In statistics, a population is the set of all entities that we are interested in learning something about. These ‘entities’ could literally be anything, including people, households, countries, chemical reactions, species, planets, years in history, etc. We are typically interested in answering some question about the population: how many days last year did it snow?, what proportion of people are overweight?, how many households earn more than $100,000 per year?

Generally, however, it is not possible or feasible to make measurements of every member of the population. For example, if a business wanted to know how many people would buy a certain new product, it would not be possible for them to ask literally every person in the country. Even in simpler cases, such as a school that wished to know how its students traveled to school in the morning, it might be infeasible to collect information from the entire school population. Instead, statistical analysis proceeds by collecting data from a small subset of the population known as a *sample*. The data from the sample is analysed, and on the basis of the results of this analysis inferences are made about the entire population. This process is known as *statistical inference*.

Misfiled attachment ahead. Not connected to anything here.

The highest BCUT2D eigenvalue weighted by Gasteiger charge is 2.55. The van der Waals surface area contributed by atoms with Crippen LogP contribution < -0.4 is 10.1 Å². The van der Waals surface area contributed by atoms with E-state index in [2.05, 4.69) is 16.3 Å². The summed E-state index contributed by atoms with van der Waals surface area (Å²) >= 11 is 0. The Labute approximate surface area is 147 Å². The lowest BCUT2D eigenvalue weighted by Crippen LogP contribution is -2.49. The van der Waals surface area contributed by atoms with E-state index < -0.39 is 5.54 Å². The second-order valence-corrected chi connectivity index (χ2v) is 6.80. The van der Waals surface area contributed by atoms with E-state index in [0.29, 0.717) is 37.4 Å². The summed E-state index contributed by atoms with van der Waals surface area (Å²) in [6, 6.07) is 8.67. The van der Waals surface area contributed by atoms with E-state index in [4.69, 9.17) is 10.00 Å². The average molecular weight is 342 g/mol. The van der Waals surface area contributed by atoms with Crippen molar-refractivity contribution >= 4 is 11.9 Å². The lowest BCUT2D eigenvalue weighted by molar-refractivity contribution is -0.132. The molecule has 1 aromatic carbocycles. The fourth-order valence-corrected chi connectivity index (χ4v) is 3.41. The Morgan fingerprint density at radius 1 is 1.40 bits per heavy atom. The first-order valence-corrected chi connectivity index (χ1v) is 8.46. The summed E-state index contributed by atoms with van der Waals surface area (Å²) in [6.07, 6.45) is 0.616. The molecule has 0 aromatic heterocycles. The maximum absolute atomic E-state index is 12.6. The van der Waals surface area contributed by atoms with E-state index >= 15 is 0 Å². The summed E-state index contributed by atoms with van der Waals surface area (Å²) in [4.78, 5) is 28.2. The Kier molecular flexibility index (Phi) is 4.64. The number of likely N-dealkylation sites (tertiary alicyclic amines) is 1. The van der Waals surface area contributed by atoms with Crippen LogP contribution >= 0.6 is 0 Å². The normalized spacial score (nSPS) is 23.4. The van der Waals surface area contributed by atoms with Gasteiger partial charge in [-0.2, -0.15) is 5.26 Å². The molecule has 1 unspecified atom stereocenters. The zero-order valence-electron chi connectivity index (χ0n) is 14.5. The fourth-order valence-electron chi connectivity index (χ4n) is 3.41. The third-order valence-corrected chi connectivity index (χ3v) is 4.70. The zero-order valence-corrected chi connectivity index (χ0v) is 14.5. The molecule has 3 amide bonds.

**Further Reading**

What is the difference between a population and a sample?: A simple and concise explanation of the difference

Populations and samples: A discussion of the relationship between populations and samples, with examples

Statistics without tears – populations and samples: A detailed introduction to populations, samples, and sampling methods from a journal article

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